In 1990, aid worker Jerry Sternin had been sent to open a new office of Save the Children in Vietnam. The government of the nation had invited Save the Children to open an office, yet when he arrived there, the foreign minister let him know that not everyone was pleased at his presence. “You have six months to make a difference,” he was told.
Sternin knew much about malnutrition. It was often a result of a number of problems, problems which were intertwined. Sanitation was poor. Clean water was not readily available. Poverty was high. People were ignorant about nutrition. But even though he knew these things, the information was useless. He was not going to increase sanitation throughout the country, or clean water, or even the level of awareness about nutrition among the majority of families in Vietnam in six months. He needed another strategy.
So he traveled to rural villages across the country and met groups of local mothers. These mothers divided into teams and went out to measure and weigh every child in their village. Then Sternin and the mothers pored over the results together. “Did you find any very, very poor kids who are bigger and healthier than the typical child?” Sternin asked. The women nodded and answered yes. “You mean it is possible today in this village for a very poor family to have a well-nourished child?” he asked. They again nodded and said yes. And so Sternin and the mothers set out to see what these families were doing. How do poor families in rural villages have well-nourished children?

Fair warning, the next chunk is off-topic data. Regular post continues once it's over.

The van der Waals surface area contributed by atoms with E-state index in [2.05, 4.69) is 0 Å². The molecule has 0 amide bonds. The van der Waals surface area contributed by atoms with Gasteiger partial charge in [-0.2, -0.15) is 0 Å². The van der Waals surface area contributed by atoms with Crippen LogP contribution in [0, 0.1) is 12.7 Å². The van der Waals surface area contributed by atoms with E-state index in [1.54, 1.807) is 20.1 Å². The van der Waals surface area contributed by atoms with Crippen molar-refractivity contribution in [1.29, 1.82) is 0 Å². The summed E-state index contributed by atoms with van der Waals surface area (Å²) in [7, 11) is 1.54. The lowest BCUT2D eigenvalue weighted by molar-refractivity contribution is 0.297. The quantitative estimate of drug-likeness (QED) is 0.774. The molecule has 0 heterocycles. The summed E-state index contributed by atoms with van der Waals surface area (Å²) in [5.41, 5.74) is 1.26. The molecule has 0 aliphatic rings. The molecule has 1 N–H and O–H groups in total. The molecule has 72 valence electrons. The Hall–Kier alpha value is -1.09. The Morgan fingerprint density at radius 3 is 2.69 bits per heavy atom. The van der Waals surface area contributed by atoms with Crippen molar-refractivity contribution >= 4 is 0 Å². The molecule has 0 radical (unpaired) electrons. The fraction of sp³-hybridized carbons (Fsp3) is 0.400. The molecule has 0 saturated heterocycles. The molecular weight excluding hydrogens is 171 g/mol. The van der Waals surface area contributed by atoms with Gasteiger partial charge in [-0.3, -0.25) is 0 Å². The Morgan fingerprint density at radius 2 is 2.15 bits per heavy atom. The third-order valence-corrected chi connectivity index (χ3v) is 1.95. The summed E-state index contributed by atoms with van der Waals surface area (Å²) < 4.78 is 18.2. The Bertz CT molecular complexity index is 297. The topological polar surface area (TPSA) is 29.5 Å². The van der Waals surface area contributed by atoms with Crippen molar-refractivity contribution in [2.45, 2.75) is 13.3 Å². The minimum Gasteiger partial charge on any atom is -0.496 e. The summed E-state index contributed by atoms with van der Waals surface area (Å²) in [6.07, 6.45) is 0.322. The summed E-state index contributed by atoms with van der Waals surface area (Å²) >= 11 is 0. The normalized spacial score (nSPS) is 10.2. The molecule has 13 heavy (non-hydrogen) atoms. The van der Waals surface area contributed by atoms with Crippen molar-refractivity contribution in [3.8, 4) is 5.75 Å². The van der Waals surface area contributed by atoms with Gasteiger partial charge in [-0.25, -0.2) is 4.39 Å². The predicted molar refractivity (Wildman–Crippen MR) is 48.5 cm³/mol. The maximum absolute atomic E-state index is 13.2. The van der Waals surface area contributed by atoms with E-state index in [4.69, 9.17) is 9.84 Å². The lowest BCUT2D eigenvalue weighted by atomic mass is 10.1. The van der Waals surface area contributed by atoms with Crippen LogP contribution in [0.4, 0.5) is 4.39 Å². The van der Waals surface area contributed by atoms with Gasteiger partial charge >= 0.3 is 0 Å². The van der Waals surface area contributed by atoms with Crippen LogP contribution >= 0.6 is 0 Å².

Sternin was looking for bright spots. He was looking for children who were healthy despite their disadvantages. He did not have time or money to fix widespread root causes. But if a small number of children were healthy, could every child be healthy?
To find a replicable solution, he knew he had to eliminate any bright spots that weren’t typical. For example, a family might have a relative in the government who could send extra food to them. While this would work for one family, it was not something that could be replicated across all families. He needed a bright spot that could be applied over and over to each family. And he needed it in six months’ time.
Sternin needed a positive deviant.
A positive deviant is someone or something, or a group of someone’s or something’s that do well in spite of their odds, and typically when others in their same situation are not doing well. One of you told me a story about a little boy who was late to kindergarten every day. But he made it to school and school was a priority, and he apologized for his tardiness each day. As it turned out, the child was getting himself up, dressing him and his younger sister, and preparing breakfast for the two of them each morning - - coffee toast - - and then he got himself to school. That child is a positive deviant. Other kids in such a situation would likely not prioritize school, would oversleep, or at least would tell the sister that she’s on her own. It is a special kid that wakes, dresses, eats, cares for sister, and gets to school eager to learn. That’s a positive deviant. They are all over if you look for them.